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How to Help Your Child Deal With Emotions vs. Numbing With Screens

The return to school this year is unprecedented and may be bringing up strong emotions for your child. Before returning to school, many parents allowed extra screen time to help cope during SIP. But now, with all of the screen time devoted to remote learning, many families want to roll back that extra screen time to give children more balance.

As we rollback screen time during a time of intense emotions, we have to expect push back and distress. Screens often numb or mask our children’s emotions, so if we want to shift this, we have to be ready to help our children handle their emotions in a different and healthier way. We have to connect with our children, support them through intense feelings, and help them find words and solace for what they are experiencing in this time of upheaval.  

How do we do this?

Be Present - Even if Just for a Few Minutes 

Easier said than done! As parents, we are more distracted than ever as work, home and school all occur at the same time and place. Yet, if we want our children to cope without turning to screens for solace and constant distraction, we have to help them do so.  

The first step is to find moments to show up, put down our own phones, and be present with our children. It can happen in a quick check-in between calls, a special activity, or a deeper conversation when needed. Mostly, being present just entails leaving your computer in the other room, breathing deeply, and tuning into the little being across from you.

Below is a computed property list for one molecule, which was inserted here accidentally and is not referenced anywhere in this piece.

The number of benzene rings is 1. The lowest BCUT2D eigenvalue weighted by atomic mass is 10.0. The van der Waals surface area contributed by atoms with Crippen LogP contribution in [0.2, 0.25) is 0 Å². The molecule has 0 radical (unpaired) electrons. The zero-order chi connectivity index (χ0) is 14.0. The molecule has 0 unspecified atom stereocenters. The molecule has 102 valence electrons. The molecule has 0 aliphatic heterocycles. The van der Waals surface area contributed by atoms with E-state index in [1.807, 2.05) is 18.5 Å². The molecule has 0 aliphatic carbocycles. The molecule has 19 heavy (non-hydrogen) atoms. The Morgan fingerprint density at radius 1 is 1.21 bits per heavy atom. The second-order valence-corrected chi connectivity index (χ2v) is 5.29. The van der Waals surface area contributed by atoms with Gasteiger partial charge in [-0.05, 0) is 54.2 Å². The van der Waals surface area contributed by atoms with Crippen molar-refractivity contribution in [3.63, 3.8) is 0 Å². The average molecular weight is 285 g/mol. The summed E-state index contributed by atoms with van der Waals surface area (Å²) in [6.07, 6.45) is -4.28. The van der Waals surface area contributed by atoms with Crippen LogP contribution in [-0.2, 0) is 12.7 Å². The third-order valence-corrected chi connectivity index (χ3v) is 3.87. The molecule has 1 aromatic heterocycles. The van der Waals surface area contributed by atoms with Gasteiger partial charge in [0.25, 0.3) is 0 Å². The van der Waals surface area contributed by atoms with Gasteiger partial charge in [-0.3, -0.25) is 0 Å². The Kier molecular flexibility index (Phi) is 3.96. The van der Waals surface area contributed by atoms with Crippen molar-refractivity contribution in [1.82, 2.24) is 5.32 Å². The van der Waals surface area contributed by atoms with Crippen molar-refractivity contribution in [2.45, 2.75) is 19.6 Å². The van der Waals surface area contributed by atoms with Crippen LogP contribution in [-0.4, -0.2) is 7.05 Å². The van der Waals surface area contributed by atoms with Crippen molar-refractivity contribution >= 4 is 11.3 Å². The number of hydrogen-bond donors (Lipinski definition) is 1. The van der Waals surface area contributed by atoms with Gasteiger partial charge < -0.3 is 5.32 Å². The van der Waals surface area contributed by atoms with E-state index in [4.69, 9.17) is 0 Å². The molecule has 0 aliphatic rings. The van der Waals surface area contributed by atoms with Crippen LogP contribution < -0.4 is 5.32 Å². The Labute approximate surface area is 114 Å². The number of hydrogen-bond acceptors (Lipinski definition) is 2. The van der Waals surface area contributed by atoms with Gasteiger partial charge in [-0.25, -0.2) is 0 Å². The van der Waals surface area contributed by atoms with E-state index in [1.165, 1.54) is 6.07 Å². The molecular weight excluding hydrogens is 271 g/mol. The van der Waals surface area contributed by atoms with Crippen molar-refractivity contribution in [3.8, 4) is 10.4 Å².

Here’s an example of what this may look like:

Your son gets off his afternoon zoom call and immediately yells at his little brother, then begs to play Roblox. You put down your to-do list, go sit with him and say, “What’s up? You seem upset.” 

Listen & Validate

The next step is listening to understand. This is not as easy as it sounds! As you hear what he says, try to ‘get in his world.’ Reflect back how he is feeling: frustrated, annoyed, angry, worried, sad. If you aren’t sure, ask him. Try to resist corrections, defensiveness, and problem-solving. Find the words that guess how he feels until he feels understood.

Here’s one way that may go:

Parent: “What’s up? You seem upset.”

Child: “I’m not upset! I’m annoyed! I’m on my call and my little brother comes into my room making noise. Can’t you keep him out of here? I hate doing schoolwork. Can I play Roblox now?!?”

Parent: “So frustrating! It's hard to be on calls with noise around! I get it. We never used to have this problem when we were at school.”

Child: “Yea! I hate doing work from home! It’s so dumb here. Can I play Roblox?” 

Parent: “Sure, you can play Roblox at 4:30, when you have your screen time. And by “dumb”, I think you mean it’s difficult to work from home and not be in school. You wouldn’t have to deal with your brother at school!”